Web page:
They tend to think of a place that’s a little bit older. The streets are narrower. You don’t think about the parking, but you do think about the time you spend out of the car walking around. How safe you feel. How comfortable you feel. How pleasant it feels. Are there shops? Are there restaurants? And so what we’re trying to do is we’re trying to narrow the streetscape. We’re trying to widen the sidewalks. We’re trying to provide extra protection for people biking.”
Lawrence says a few changes need to be made to move forward with a more idyllic transportation system.
“Zoning codes are what help us create a place people want to be or a place people can go to. Because we can make the streets as walkable as you can imagine, but if they have no place to go, they’re still not gonna use them.”
“The actual way the infrastructure we build, the way the streetscape looks, the way any cross-section of a street looks”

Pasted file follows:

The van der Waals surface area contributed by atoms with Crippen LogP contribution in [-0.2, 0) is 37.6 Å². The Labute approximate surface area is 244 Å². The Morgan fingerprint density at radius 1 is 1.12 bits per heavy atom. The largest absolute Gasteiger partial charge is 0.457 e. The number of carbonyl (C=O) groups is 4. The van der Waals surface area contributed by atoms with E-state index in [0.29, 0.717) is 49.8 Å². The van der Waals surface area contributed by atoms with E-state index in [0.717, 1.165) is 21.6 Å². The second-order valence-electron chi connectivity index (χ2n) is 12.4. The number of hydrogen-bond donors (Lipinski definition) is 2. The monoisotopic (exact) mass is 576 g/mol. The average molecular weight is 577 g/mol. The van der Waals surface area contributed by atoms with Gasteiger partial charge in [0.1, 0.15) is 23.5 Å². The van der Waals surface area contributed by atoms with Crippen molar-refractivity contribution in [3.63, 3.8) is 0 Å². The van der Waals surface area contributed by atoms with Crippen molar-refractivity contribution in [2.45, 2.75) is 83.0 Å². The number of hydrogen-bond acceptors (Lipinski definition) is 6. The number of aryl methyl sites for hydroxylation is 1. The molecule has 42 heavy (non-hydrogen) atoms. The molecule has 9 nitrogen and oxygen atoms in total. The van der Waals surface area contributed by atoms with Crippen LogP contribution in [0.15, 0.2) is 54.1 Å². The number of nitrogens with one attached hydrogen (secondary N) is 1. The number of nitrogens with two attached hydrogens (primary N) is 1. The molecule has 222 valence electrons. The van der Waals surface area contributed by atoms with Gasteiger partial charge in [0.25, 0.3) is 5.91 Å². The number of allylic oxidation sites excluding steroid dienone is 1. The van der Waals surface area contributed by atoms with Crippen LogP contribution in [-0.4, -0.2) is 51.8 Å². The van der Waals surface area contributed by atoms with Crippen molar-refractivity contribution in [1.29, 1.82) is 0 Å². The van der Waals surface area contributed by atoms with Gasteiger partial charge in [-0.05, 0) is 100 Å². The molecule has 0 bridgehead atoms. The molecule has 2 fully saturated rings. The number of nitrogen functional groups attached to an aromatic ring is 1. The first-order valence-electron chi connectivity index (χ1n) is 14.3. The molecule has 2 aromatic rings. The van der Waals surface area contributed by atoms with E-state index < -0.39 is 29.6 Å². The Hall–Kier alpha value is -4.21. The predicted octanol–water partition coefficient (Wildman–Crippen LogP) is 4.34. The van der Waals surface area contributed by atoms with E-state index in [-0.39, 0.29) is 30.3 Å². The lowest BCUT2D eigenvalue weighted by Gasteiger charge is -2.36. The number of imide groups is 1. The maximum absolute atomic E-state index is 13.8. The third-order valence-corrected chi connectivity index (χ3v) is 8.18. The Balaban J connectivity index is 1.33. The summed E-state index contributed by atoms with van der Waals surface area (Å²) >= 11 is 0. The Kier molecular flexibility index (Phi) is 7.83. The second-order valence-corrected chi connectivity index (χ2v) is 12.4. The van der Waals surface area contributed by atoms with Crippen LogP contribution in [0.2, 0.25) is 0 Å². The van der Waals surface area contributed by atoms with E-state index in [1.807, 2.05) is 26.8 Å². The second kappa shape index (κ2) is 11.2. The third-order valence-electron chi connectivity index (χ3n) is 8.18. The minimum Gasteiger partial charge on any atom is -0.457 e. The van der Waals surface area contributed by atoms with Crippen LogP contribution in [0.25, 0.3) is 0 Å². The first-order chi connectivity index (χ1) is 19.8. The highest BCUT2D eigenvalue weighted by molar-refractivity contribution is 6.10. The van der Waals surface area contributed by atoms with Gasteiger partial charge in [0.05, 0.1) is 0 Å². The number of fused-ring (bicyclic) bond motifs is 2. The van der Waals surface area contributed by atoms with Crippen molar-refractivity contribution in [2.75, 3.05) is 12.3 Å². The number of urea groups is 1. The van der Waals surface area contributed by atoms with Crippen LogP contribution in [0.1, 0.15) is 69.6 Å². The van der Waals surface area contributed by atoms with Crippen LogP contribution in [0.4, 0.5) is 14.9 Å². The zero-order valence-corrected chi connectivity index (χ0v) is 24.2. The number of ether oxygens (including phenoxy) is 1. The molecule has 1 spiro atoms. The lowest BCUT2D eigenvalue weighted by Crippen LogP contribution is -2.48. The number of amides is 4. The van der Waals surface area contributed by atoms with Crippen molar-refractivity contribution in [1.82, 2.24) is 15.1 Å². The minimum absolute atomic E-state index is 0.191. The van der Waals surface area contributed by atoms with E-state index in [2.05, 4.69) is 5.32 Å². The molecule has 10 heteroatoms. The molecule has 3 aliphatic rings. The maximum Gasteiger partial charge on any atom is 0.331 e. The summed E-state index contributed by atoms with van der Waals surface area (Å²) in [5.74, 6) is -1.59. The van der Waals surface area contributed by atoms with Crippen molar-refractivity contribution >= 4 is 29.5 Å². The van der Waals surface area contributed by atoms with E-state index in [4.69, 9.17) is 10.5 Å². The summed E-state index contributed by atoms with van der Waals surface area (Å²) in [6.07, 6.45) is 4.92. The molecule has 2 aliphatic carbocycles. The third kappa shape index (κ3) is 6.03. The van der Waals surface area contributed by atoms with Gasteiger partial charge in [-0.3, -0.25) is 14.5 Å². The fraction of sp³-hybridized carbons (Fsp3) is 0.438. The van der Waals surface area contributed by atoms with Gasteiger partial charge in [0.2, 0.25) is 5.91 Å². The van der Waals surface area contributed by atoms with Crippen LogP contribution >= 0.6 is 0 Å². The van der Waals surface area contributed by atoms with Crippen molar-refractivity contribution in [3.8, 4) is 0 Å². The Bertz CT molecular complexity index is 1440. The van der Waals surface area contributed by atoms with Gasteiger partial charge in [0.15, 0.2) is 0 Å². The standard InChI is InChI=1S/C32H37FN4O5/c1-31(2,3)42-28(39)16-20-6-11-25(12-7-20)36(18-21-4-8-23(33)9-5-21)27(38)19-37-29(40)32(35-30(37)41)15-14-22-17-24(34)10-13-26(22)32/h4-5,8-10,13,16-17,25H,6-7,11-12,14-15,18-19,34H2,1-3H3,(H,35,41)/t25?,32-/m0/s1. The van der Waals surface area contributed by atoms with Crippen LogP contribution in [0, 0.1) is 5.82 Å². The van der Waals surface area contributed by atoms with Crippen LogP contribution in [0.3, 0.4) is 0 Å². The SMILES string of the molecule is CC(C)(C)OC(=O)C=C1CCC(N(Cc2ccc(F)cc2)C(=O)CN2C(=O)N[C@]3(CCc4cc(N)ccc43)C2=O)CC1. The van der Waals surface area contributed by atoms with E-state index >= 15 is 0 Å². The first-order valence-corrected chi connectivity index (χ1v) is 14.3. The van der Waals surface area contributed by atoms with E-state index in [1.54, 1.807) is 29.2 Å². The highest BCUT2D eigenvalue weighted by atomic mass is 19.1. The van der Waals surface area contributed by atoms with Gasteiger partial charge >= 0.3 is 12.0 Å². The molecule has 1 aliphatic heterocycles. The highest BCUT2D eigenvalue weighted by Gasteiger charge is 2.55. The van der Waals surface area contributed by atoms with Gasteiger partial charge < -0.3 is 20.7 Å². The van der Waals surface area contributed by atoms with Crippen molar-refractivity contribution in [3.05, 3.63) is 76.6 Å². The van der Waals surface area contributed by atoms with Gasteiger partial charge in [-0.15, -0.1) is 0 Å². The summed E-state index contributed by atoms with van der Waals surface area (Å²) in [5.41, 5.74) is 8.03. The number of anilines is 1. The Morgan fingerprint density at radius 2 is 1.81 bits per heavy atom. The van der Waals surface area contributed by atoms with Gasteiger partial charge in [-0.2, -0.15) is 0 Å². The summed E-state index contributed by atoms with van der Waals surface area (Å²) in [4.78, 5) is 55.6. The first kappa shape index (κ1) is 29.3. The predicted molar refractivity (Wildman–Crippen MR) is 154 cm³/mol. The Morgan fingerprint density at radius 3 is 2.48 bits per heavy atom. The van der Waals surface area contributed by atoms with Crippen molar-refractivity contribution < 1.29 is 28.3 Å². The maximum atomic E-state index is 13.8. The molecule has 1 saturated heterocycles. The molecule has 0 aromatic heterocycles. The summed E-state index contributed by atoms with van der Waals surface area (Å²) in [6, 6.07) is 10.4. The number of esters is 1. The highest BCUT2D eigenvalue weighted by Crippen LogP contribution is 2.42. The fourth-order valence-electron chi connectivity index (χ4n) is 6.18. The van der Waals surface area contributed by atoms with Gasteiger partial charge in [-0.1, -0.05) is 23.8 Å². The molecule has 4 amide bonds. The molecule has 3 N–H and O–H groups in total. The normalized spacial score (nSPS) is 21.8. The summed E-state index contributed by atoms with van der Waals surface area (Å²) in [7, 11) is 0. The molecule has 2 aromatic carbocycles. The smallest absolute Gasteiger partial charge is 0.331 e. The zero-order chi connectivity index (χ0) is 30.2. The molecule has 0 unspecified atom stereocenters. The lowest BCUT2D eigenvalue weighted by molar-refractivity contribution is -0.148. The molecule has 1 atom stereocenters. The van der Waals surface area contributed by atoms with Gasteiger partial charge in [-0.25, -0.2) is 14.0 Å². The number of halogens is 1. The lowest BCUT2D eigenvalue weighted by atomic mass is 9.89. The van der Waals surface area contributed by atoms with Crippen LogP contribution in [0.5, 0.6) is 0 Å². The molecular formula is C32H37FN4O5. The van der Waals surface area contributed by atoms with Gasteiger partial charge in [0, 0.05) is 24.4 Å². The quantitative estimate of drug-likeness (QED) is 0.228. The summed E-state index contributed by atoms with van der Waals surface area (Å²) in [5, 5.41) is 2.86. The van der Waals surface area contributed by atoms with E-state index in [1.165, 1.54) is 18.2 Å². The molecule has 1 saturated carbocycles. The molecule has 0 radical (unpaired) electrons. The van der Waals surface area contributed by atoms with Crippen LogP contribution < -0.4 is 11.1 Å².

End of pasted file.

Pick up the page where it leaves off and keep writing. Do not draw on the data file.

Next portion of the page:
Improving public transportation systems – like buses.
Lawrence notes that through the second piece, street structure, we can create livable streets that prioritize people over cars, which would benefit everyone. We can focus spending away from big projects and expansion to spending on maintenance and improving road designs within the city in areas that are most vulnerable and usually receive less funding for improvement.
Through focusing on public policy, education, consultation, advocacy, and awareness campaigns and working with other groups in the state, Local Motion believes they can make a change.
“We’ve made Intentional decisions to design this, our towns and our cities, the way we currently have them. We can make intentional decisions to design them differently. And that’s what we’re trying to do.”
To get involved with Local Motion and learn more about how you can help – visit lomocomo.com.